South Africa is very pleased by the European Commission’s finding that its citrus exports were not a contributing factor for the price collapse of the 2018/2019 Spanish campaign, says Deon Joubert, the South African Citrus Growers Association’s envoy to the European Union .

The South African industry points out that the collapse of the Spanish campaign was also disastrous for the interests of South African citrus because the availability and consumption of excellent Spanish fruit during South Africa’s off season bolsters consumption and demand.

The European Commission data on which the finding was based, is consistent with South Africa’s data, he says. “Additionally, it aligns with the cautious South African approach to voluntarily close its European campaign on late Valencia exports early over the past four years, before the old duty deadline of 15 October.”

The European Commission in its decision states that although South African exports to Europe showed a 5% growth in totality over the season (and not the 15% to 40% increase claimed in the complaint lodged by the Valencian Agricultural Producers Association), the volume over the late South African campaign have been significantly lower.

Last month João Onofre, the head of the unit for wine, spirits and horticulture at the Directorate-General for Agriculture in Brussels, reiterated the European Commission’s view that there was no statistical data to support the claim that an increase in South African exports was harmful to the Spanish citrus industry.

“They maybe don’t like it, but the import figures do not show a significant increase in the volume of oranges arriving during the critical period for the European Union,” he said.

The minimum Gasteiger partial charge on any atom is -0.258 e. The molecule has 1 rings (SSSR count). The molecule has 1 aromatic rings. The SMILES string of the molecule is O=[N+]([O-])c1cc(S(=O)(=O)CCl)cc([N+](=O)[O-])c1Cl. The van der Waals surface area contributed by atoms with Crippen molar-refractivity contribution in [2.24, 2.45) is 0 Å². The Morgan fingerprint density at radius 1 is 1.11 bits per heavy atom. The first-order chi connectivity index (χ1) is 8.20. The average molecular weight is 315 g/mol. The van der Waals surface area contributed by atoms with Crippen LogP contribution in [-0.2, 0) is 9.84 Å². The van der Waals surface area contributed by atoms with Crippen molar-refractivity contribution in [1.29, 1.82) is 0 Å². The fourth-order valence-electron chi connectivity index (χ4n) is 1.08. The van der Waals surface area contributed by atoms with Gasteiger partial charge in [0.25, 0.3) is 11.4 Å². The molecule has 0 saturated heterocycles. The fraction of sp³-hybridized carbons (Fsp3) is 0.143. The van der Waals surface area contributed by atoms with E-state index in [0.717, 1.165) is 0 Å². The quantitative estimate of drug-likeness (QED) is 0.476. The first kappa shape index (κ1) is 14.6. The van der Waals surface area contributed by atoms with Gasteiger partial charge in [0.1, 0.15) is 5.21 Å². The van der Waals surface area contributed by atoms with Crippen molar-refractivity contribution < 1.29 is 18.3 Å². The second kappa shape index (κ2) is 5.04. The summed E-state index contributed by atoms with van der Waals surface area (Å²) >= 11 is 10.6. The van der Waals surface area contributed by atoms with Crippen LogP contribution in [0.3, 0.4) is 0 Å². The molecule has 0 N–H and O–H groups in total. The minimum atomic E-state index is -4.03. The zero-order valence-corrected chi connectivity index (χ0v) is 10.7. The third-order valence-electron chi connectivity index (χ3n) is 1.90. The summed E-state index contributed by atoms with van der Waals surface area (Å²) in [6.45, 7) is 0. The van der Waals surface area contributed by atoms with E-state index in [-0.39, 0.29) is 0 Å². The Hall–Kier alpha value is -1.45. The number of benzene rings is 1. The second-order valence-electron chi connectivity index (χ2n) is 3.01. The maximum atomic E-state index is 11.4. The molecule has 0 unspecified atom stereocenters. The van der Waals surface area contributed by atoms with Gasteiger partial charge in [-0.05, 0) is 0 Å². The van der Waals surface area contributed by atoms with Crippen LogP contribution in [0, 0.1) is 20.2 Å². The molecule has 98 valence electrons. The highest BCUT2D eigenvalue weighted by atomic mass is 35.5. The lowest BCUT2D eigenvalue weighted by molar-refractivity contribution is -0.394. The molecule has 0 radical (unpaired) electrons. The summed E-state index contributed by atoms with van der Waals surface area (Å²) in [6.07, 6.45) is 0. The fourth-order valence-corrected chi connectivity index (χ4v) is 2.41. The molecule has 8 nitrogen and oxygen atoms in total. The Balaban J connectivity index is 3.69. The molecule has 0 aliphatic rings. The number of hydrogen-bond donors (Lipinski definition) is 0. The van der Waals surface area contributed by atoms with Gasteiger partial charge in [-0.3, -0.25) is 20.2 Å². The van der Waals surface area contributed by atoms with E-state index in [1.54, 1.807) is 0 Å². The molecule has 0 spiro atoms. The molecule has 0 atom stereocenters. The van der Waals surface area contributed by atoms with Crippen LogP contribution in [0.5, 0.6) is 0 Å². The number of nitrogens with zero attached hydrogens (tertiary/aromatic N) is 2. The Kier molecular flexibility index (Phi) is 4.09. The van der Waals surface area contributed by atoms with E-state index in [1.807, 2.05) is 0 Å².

Citrus industry needs united front against competition from other products
“We’re of the opinion that Spain has emphasised its leadership role as the most prolific citrus exporter in the world by co-establishing the World Citrus Organisation,” Joubert continues. South Africa has also been a founding member of the World Citrus Organisation, sharing the role of chair with Spain.

This role underscores the importance of enhancing the consumption of citrus commodities by consumers worldwide versus other kinds of fruit, through promoting the availability of excellent citrus from the complementing citrus campaigns in the Northern and Southern Hemispheres.

As an example of this, Joubert mentions Spanish citrus imports to South Africa when there isn’t local production; imports that are welcomed by the South African citrus industry. Spanish imports consist of fruit of excellent quality, he notes, and extremely popular among South African consumers.

He adds that Spain is one of the leading solar power suppliers to South Africa, assisting the country with lowering its carbon emissions.

“So with tasty Spanish stone fruit and grapes available in South Africa during its off seasons, Spain is now a household name in South Africa. We believe such cooperation will bolster the strength of the citrus category vis-à-vis other fruit categories because the competition doesn’t lie between citrus north and south, but comes from other competing fruit products.” –